Asean does matter in South Korea’s strategy on North Korea, given Asean can enable a conductive environment for dialogue, trust building and conflict prevention.
North Korea is the member of the Asean Regional Forum (ARF) – the only regional mechanism that North Korea is part of.
Asean has certain diplomatic and economic leverage on North Korea.
Amid the rising security threat posed by North Korea’s nuclear and missile tests, the latest missile test only yesterday, South Korea has recently sought to strengthen its strategic and security cooperation with Asean to forge a collective of diplomatic and economic pressure on North Korea with the hope of having a nuclear-free Korean peninsula.
At the recent 50th Asean Foreign Ministers Meeting in Manila, the ministers urged North Korea to “fully and immediately comply with its obligations arising from all the relevant UN Security Council Resolutions”.
They called for the “exercise of self-restraint and the resumption of dialogue in order to de-escalate tensions and create conditions conductive to peace and stability”.
South Korea is an old dialogue partner of Asean. South Korea became a sectorial dialogue partner of Asean in 1989 and a full dialogue partner in 2001.
South Korea is now one of the key partners of Asean, especially in economic cooperation.
Asean is the second largest trading partner of South Korea, while South Korea is the fifth largest trading partner of Asean after China, Japan, the European Union and the United States.
Asean is South Korean’s second largest investment destination after the US. Foreign Direct Investment (FDI) from South Korea reached $4.16 billion in 2016, accounting for 15.3 percent of South Korea’s global foreign investments.
Indonesia, Singapore and Vietnam are the main recipients of South Korean investment.
Concerning security and strategic cooperation with Asean, South Korea is relatively left behind compared with China, the US and Japan. One of the reasons is that South Korea is not confident and capable enough to expand its strategic space in Southeast Asia.
South Korea’s foreign policy has been focusing on the US, Japan and China. North Korea’s nuclear programme is regarded as a core national security threat.
Hence South Korea’s defence policy is very much shaped by the threat from North Korea.
Seoul has recently started considering Asean an important strategic partner in dealing with North Korea, given Southeast Asia is one of the main economic and diplomatic breathing grounds of North Korea.
Dual-track approaches have been carried out in engaging North Korea, including pressure and dialogues. The US, under Donald Trump’s leadership, has opted for more pressure on Pyongyang, while seeking direct talks.
President Trump has urged China to put more pressure on North Korea. China has the strongest leverage on North Korea.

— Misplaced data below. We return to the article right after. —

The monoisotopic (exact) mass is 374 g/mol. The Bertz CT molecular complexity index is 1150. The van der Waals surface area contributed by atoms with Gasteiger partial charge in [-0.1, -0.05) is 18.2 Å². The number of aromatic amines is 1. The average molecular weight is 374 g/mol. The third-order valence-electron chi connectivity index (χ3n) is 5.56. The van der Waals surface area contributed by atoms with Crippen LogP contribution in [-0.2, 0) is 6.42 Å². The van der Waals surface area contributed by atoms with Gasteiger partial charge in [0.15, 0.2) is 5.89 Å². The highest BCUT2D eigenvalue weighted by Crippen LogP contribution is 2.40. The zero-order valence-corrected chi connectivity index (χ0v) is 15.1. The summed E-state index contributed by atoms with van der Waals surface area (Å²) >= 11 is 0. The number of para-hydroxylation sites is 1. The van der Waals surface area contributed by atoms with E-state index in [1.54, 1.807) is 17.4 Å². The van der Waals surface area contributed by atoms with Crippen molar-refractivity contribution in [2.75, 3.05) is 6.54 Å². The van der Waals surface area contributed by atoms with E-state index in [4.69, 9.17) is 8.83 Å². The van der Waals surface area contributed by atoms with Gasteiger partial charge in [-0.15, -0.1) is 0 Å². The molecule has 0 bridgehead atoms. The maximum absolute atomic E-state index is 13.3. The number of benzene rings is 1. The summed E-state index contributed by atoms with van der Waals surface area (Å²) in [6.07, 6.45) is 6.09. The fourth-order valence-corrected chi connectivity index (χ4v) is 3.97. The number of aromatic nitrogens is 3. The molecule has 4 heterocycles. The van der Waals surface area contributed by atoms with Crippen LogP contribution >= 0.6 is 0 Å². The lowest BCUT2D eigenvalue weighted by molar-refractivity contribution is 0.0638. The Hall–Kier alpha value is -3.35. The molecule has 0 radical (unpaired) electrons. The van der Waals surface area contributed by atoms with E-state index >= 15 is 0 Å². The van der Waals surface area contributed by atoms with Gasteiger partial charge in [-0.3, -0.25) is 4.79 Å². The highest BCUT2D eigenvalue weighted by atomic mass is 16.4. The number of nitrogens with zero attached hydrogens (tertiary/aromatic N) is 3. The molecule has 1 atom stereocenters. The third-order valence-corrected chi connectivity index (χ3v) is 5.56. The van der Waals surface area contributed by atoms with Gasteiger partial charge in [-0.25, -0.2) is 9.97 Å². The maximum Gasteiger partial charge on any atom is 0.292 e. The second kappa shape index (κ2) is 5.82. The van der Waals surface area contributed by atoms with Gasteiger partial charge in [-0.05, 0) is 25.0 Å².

China prefers to use dialogue to ease the ongoing tension on the Korean peninsula.
The US has sometimes sent mixed, confusing signals to its regional allies and partners.
South Korea and Japan prefer to use diplomatic measures, while seeking more international pressure to isolate and punish North Korea’s violation of the UN Security Council resolutions.
The US will not take unilateral military action against Kim Jong-un without consultation with and consensus from South Korea and Japan.
Strengthening South Korea-US-Japan trilateral cooperation is expected to better manage the North Korea issue. But the South Korea-Japan relationship is constrained by historical antagonism and nationalism, weakening the trilateral cooperation.
South Korea and Japan need to downplay their nationalism cards and start working closer together to deal with North Korea.
Asean is an important regional actor in assuaging the tension on the Korean peninsula and providing a channel for multilateral dialogue. Asean has earned convening power- building cooperation and trust through dialogue.
South Korea needs to craft a strategy to work with Asean. Through strengthening regional strategic and security roles, South Korea can also contribute to building a strategic equilibrium and enhancing security multilateralism in East Asia.
“A closer and deeper strategic cooperation between Asean and Korea is a useful way to revive regional multilateral cooperation in East Asia”, wrote Jaehyon Lee from the Asan Institute for Policy Studies in Seoul.
Chiew-Ping Hoo from the National University of Malaysia said: “South Korea shall utilitise Asean’s diplomatic centrality in approaching North Korea, allowing the third party’s neutrality to facilitate the resumption of inter-Korean dialogue through the Asean platform.”
North Korea’s nuclear issue cannot be settled unless the international community can work together to effectively enforce the UN resolutions.
Asean has played its role as part of the global endeavour in preventing nuclear proliferation.
Chheang Vannarith is a Visiting Fellow at the ISEAS-Yusof Ishak Institute.